Nature and Civilization in Vega´s The Story of Pedro Serrano and Saer´s The Witness
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During the era of maritime exploration and the discovery of the Americas, assumptions were made of the land likening it to not only a paradise, but one that was overrun with cannibalistic natives. These suppositions led to a desire to explore the lands and conquer the savages that posed a threat to man and civilization itself. The consequences of this mass colonization and dehumanization of the natives paved the way for literary pieces that pose as critiques of the era when viewed through a post-colonial lens. When looked at through a post-colonial perspective, a few common themes prevail amongst compared texts. Focusing on the theme of the journey, what it means, and what is at stake, Garcilaso de la Vega’s “The Story of Pedro Serrano” and Juan José Saer’s The Witness both touch on all these themes with great severity, dissecting the purpose of the journey and what it means to be a civilized man.
Vega wrote of Pedro Serrano, a man who was shipwrecked upon a small desert island for nearly a decade. A majority of the story focuses on Serrano conquering and taming the island to fit his own needs. For example, he uses turtle shells to not only catch water for his consumption, but also to build a small hut to perpetuate the life of his fire that nature threatened to extinguish. However, despite his efforts, nature eventually wins over Serrano, disrobing him and leaving him almost animal like in the view of civilized men. While this story does not focus too heavily on the journey of Serrano, it does offer an in dept perspective of what is at stake when man is put up against nature. Serrano desperately tries to recreate civilization on the island in an attempt to cling to civilization. After all, it was religion (a manmade institution)...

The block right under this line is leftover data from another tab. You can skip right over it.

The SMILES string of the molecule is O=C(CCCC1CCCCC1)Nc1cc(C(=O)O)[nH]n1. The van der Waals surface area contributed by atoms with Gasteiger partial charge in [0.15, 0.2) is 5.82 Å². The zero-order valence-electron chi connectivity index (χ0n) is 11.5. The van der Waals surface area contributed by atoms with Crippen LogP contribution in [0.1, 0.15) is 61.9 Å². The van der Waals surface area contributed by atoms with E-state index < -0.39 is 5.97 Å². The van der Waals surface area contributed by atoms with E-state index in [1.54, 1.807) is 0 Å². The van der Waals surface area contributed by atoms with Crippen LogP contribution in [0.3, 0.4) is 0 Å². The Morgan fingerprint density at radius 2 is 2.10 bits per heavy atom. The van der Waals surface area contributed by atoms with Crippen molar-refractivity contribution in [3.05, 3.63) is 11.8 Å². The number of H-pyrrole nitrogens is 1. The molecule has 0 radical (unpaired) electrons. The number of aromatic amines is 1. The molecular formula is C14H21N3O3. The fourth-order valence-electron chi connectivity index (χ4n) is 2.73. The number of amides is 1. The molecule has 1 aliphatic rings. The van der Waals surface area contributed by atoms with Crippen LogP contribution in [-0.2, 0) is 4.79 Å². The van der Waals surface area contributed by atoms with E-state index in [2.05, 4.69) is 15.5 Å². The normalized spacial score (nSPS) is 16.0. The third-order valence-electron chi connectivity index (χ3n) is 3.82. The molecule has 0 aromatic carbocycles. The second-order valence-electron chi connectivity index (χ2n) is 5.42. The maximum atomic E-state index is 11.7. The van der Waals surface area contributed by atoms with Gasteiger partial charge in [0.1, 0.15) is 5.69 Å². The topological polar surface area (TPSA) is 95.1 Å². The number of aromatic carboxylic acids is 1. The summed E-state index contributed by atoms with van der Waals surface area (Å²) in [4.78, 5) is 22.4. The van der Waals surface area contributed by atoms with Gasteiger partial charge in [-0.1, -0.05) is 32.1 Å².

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...the need for a balance between man’s true physical appearance and man’s true behavior is needed. For Serrano, his journey led to his discovery of that balance and for the “Def-ghi”, it was the balance between the cannibalistic and civilized nature of man, something that frightened him so much that he confined himself to the city where it masquerades as something refined.
Between Vega’s “The Story of Pedro Serrano” and Saer’s The Witness, each character discovered their own truths and purpose in life. For Serrano, his was the journey to achieve the balance between nature and civilization and twisting it for his own benefit much like he did with the resources on the island. For the nameless narrator, his journey was to gain the identity of what would end up a lost civilization and share their story with the world, ensuring that they would live on and be understood.